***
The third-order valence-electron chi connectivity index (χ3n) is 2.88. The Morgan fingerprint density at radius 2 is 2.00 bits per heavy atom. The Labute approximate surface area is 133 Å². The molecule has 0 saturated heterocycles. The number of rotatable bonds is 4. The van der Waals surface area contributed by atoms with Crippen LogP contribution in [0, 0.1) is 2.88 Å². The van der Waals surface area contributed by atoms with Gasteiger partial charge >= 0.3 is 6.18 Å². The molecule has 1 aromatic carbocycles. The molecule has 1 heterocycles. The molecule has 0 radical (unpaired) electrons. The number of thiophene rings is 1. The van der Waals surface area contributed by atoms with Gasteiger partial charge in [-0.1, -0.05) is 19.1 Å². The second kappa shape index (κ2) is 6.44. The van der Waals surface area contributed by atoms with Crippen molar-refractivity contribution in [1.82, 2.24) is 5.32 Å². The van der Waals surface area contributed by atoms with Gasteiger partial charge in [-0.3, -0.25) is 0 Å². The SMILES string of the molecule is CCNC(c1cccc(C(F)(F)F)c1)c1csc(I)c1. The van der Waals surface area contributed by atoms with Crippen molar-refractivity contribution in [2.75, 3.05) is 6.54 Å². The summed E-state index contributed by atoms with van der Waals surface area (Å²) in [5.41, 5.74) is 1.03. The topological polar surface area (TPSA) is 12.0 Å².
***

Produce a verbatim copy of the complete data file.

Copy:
The third-order valence-electron chi connectivity index (χ3n) is 2.88. The Morgan fingerprint density at radius 2 is 2.00 bits per heavy atom. The Labute approximate surface area is 133 Å². The molecule has 0 saturated heterocycles. The number of rotatable bonds is 4. The van der Waals surface area contributed by atoms with Crippen LogP contribution in [0, 0.1) is 2.88 Å². The van der Waals surface area contributed by atoms with Gasteiger partial charge >= 0.3 is 6.18 Å². The molecule has 1 aromatic carbocycles. The molecule has 1 heterocycles. The molecule has 0 radical (unpaired) electrons. The number of thiophene rings is 1. The van der Waals surface area contributed by atoms with Gasteiger partial charge in [-0.1, -0.05) is 19.1 Å². The second kappa shape index (κ2) is 6.44. The van der Waals surface area contributed by atoms with Crippen molar-refractivity contribution in [1.82, 2.24) is 5.32 Å². The van der Waals surface area contributed by atoms with Gasteiger partial charge in [-0.3, -0.25) is 0 Å². The SMILES string of the molecule is CCNC(c1cccc(C(F)(F)F)c1)c1csc(I)c1. The van der Waals surface area contributed by atoms with Crippen molar-refractivity contribution in [2.75, 3.05) is 6.54 Å². The summed E-state index contributed by atoms with van der Waals surface area (Å²) in [5.41, 5.74) is 1.03. The topological polar surface area (TPSA) is 12.0 Å².